acids are determined using enzymatic analyses or liquid
chromatography. For a standard spirit drink analysis,
higher alcohols and other volatile compounds are
determined using gas chromatography. Therefore, by
means of these traditional techniques, beverage analysis is
time-consuming and expensive. Increasing requirements
and cost-pressures nowadays force both government and

826

D.W. Lachenmeier / Food Chemistry 101 (2007) 825–832

commercial food-testing laboratories to replace these traditional reference methods with faster and more economical
systems.
A first possibility to optimise beer analysis was the use
of high-resolution nuclear magnetic resonance (NMR)
spectroscopy and multivariate analysis (Duarte, Barros,
Almeida, Spraul, & Gil, 2004; Lachenmeier et al., 2005b),
which is currently restricted by the extremely high cost of
instruments. The less expensive Fourier transform infrared
(FTIR) spectroscopy has shown some potential for specific
tasks like the classification of brandy or tequila (Palma &
Barroso, 2002; Lachenmeier, Richling, Lo´pez, Frank, &
Schreier, 2005c). In this study, FTIR in combination with
Partial Least Squares (PLS) regression is evaluated for
the first time as a complete multi-component screening
method for spirit drinks and beer in the context of official
food control.
2. Materials and methods
2.1. Sample collective
A total of 535 spirit drinks and 461 beers submitted to
the Chemical and Veterinary Investigation Laboratory of
Karlsruhe were analysed. This institute covers the German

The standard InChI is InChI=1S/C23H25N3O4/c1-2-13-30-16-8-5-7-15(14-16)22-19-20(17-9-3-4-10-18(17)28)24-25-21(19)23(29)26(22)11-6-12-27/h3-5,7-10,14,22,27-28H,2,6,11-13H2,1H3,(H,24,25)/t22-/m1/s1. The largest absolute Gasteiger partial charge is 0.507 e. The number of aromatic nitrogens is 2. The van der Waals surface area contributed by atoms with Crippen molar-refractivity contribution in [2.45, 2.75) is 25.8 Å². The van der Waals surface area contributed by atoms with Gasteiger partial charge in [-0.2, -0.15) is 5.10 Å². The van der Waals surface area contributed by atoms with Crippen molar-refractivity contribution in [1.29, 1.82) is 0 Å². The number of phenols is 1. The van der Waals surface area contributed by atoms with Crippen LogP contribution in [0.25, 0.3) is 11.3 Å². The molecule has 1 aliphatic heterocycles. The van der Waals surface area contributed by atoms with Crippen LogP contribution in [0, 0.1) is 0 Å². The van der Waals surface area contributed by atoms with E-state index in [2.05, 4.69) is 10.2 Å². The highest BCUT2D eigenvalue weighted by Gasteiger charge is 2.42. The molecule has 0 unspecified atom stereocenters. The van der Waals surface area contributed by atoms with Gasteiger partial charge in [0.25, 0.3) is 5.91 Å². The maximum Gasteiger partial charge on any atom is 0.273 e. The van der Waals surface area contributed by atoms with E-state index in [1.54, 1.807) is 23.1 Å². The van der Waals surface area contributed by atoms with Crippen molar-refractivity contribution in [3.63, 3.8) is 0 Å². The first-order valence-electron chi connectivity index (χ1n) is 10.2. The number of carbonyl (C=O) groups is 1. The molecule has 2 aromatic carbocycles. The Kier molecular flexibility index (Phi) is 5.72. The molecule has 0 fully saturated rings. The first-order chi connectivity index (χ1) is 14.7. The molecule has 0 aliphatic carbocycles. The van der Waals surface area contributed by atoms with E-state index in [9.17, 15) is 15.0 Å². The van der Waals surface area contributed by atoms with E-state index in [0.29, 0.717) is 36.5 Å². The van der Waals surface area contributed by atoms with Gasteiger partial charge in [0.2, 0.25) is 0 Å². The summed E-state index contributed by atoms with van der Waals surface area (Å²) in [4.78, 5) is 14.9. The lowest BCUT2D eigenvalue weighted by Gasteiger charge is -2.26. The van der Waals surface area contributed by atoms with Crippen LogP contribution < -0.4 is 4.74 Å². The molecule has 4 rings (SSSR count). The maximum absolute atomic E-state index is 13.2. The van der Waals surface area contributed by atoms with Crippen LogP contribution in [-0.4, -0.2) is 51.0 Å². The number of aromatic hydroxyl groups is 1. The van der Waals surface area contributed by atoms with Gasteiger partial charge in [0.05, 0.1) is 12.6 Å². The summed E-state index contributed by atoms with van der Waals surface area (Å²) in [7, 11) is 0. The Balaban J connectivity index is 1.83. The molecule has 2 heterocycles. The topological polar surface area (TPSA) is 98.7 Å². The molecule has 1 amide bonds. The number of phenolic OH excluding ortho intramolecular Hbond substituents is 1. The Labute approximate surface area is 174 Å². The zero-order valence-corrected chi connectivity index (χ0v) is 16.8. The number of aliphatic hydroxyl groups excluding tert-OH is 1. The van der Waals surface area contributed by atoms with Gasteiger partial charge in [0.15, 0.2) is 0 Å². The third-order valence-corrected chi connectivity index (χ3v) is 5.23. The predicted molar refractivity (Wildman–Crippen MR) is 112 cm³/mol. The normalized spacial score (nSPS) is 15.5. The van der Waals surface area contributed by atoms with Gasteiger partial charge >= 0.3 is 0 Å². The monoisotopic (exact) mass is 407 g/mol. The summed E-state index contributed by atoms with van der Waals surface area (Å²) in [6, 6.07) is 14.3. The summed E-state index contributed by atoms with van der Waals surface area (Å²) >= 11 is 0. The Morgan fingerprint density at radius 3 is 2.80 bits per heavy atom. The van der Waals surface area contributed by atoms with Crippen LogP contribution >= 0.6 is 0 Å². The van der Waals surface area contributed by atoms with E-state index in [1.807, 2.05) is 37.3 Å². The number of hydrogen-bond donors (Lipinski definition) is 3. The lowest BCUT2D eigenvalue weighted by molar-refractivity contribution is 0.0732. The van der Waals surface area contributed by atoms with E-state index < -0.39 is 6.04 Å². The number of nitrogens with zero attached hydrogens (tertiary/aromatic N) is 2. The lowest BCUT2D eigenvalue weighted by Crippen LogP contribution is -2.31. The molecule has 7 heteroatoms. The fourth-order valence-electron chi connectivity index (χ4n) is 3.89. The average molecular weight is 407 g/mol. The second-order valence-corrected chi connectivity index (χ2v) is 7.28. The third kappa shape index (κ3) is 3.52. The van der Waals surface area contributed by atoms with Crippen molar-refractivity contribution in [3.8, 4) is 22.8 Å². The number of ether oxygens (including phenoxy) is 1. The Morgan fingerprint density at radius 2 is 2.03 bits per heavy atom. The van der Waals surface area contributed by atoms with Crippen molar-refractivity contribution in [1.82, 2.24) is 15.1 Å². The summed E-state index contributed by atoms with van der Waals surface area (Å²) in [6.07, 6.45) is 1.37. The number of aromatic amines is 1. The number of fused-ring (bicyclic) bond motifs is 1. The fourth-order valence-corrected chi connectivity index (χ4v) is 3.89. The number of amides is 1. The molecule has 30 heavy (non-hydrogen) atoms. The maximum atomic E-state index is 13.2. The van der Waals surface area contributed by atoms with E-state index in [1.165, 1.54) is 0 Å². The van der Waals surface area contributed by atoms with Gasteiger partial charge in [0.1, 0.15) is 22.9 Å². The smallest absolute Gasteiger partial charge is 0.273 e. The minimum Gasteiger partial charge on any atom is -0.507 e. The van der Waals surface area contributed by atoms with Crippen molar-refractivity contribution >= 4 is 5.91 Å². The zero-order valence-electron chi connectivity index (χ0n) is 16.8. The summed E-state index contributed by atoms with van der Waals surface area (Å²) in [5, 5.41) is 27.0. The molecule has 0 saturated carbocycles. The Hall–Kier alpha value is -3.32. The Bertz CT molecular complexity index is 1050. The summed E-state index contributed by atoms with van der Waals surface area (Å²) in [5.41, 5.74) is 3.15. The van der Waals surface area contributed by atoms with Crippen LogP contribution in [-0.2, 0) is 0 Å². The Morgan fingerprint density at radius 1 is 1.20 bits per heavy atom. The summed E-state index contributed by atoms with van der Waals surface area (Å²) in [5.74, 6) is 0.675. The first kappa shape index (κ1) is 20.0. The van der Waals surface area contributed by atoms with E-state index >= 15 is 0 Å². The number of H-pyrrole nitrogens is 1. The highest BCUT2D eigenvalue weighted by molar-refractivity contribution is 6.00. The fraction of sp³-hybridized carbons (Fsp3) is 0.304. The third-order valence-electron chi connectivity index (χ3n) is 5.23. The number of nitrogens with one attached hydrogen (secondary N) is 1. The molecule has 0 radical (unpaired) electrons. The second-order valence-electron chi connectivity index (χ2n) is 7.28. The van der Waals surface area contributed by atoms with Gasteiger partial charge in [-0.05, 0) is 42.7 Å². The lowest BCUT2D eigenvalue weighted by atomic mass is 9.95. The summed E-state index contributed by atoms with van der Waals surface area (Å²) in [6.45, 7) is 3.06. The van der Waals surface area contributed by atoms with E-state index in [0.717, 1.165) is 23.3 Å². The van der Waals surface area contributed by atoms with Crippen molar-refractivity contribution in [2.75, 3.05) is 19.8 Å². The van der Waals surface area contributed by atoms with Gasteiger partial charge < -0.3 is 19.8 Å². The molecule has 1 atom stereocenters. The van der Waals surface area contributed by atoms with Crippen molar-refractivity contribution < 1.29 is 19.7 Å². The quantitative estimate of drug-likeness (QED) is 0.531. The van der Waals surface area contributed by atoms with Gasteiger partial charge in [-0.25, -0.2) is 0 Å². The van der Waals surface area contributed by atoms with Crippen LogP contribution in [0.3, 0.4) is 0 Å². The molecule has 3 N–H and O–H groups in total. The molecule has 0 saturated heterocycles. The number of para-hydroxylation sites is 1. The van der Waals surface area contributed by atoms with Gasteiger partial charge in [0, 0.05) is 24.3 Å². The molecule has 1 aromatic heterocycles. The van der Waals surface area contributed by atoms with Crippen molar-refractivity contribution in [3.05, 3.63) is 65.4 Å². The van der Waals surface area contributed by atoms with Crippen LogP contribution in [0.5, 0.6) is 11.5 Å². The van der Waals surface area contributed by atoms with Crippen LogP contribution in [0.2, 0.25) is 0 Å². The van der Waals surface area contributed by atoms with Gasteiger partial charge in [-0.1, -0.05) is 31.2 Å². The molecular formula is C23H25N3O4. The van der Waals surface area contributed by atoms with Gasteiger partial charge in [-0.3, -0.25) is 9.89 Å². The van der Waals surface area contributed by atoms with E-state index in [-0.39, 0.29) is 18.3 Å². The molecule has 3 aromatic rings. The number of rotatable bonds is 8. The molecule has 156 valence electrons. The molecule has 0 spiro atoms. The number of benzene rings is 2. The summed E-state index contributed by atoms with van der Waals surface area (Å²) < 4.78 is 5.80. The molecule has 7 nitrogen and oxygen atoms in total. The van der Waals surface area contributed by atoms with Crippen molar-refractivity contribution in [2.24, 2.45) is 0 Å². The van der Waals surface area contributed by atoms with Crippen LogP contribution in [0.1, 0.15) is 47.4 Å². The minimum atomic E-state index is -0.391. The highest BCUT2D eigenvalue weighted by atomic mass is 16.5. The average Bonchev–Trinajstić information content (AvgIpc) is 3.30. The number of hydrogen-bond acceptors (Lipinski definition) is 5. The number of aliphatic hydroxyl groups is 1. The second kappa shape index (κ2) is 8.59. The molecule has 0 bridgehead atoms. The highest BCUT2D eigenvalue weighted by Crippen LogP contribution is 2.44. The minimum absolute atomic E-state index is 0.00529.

districts of Karlsruhe in North Baden (spirits and beer) and
Freiburg in South Baden (beer) and participates in official
food and animal health control in the German Federal
State of Baden-Wu¨rttemberg, an area with approximately
22,500 distilleries (80% of all German distilleries) and 169
breweries. The sampling was conducted by local authorities, either directly from the distilleries and breweries, or
from retail trade.
The beer sample collective comprised a wide range of
different beer styles including 322 bottom-fermented (e.g.
Pilsener, Lager and Export type) and 139 top-fermented
(e.g. wheat, Alt, ale type) beers. Three hundred and fiftyfour beer samples were of light colour, 107 were dark or
black. Three hundred and eighty samples were standard
‘‘Voll beers’’ (original gravity 11–16%), 81 samples were
‘‘Stark beer’’ or ‘‘Bock beer’’ type (original gravity >16%).
The spirit drink collective included 273 fruit spirits, 73
vodkas, 25 rums, 23 brandies, 86 tequilas, 18 whiskeys,
and 19 absinthes with alcoholic strengths varying between
25 and 73%vol.
2.2. Fourier transform infrared (FTIR) spectroscopy
The WineScan FT 120 instrument (Foss Deutschland,
Hamburg, Germany) was used to generate the FTIR spectra. The WineScan is a task-specific Fourier Transform
Infrared Interferometer for alcoholic beverages. It scans
the full infrared spectrum. The instrument has been
approved for Wine analysis since 1996 with ready-to-use
must and wine calibrations provided by the manufacturer
(Patz, Blieke, Ristow, & Dietrich, 2004). The conventional
and part of the near-infrared range is scanned between 10.8

and 2 lm, which corresponds to the wavenumbers of 926–
5012 cm 1. It acquires 1060 data points for data analysis.
The spectral regions of water absorption between 1447–
1887 cm 1 and 2971–3696 cm 1 were eliminated to prevent
noise being included in the calculation.
No prior preparation of the samples is required for spirit
drinks. The beer samples were degassed by filtration
through fluted filter paper and subsequent ultrasonication